Under “Social Cost of Carbon” its more of the same rhetoric and excuses, FERC can’t find a tool to appropriately measure the social cost of carbon. Here again FERC needs to develop the tools necessary to do the job.

FERC needs to go back and redo this SEIS. Surely this report is not the best FERC can do. We the citizens of Florida expect and deserve a professional report that considers all options without a bunch of excuses as to why they can’t do the job. If FERC can not fully evaluate GHG emissions as they state in this report how is it they can say there will be no significant impacts.

In addition to sending a comment in the new EIS for these pipelines, you also have a chance to have your voice heard regarding Liquefied Natural Gas (LNG) exports, as the Department of Energy is reviewing the rules for regulating this industry growing alongside the pipelines. Find details on how to file your comment here.

Ongoing legal support

Water protectors Karrie Kay Ford and Niko Segal-Wright, initially facing felonies for crawling into a section of pipe under construction, had those charges dropped down to misdemeanors and resolved their cases without jail time, but they are still facing court-related costs and could use your help in covering those. (Donate to them directly using this link).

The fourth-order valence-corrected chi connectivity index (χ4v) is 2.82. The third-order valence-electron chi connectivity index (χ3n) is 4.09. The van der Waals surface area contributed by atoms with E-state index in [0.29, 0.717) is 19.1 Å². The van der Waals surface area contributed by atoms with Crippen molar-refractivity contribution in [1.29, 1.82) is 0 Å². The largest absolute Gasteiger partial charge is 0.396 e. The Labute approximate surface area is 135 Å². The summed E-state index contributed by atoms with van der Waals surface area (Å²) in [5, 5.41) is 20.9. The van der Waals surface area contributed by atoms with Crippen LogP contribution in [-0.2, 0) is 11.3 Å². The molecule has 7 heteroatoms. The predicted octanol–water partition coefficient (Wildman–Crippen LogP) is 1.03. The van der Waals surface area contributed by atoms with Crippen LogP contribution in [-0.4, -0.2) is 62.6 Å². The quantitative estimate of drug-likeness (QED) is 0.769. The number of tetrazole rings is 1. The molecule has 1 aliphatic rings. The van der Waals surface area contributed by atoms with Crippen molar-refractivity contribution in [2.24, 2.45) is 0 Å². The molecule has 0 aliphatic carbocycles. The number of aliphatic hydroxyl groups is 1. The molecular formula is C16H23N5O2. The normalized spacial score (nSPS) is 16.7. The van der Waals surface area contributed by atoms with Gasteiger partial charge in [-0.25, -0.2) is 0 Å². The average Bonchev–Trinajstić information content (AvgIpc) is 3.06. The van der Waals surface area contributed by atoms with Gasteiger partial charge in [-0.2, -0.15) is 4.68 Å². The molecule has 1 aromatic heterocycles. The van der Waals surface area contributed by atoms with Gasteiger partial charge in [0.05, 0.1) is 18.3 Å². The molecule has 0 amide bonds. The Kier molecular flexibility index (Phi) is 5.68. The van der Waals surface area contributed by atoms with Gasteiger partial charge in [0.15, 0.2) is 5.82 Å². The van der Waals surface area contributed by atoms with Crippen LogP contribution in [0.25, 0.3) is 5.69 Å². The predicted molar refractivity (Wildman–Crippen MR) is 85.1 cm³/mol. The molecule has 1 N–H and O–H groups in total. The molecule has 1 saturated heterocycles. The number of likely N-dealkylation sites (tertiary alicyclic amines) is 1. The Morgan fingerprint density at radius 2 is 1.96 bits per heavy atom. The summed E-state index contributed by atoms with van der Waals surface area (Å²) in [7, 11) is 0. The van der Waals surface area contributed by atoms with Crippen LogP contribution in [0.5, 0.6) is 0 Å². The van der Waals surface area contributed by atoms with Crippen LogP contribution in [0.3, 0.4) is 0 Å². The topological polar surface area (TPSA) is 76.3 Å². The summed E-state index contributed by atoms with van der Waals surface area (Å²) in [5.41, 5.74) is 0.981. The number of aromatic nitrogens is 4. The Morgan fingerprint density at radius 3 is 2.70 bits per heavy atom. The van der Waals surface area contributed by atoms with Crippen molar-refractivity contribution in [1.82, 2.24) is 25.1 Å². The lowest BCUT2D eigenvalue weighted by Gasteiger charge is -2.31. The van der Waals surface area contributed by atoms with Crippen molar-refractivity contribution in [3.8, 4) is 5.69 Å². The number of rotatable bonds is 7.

In addition to that case, we also have a water protector from the early days of the Sabal Trail resistance efforts who is now serving a four month prison sentence as a result of his arrest at the Trump Inauguration protests on January 20. Please send him a post card or letter at the following address. Check out a recent letter from him published on the website It’s Going Down.

Dane Powell #82015007
Federal Correctional Institution – Low PO Box 1031
Colman, Florida 33521

No ‘Phate But What We Make

There is a new struggle emerging in Springs Country. A phosphate mining proposal along the New River, a tributary of the Santa Fe, straddling Union and Bradford Counties, threatens to destroy 10,000 acres of forest, ranch and wetlands.

Keep an eye out on opportunities to speak out and organize against this plan by following the Citizens Against Phosphate Mining.

The Springs Region of North/Central Florida is home of the largest constellation of freshwater springs on the planet, with around 1000 springs being identified at last count.

Despite the deep and widespread love of this unique, amazing water-world under the ground that sustains the life of rare ecosystems, endangered species and millions of people, it is still under attack. And we are still intent on defending it.

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Sabal Trail Pipeline Resistance

Sabal Trail Resistance (STR) is an organizing group inspired by the Earth First! movement and the indigenous-led #NoDAPL organizing in Standing Rock, ND.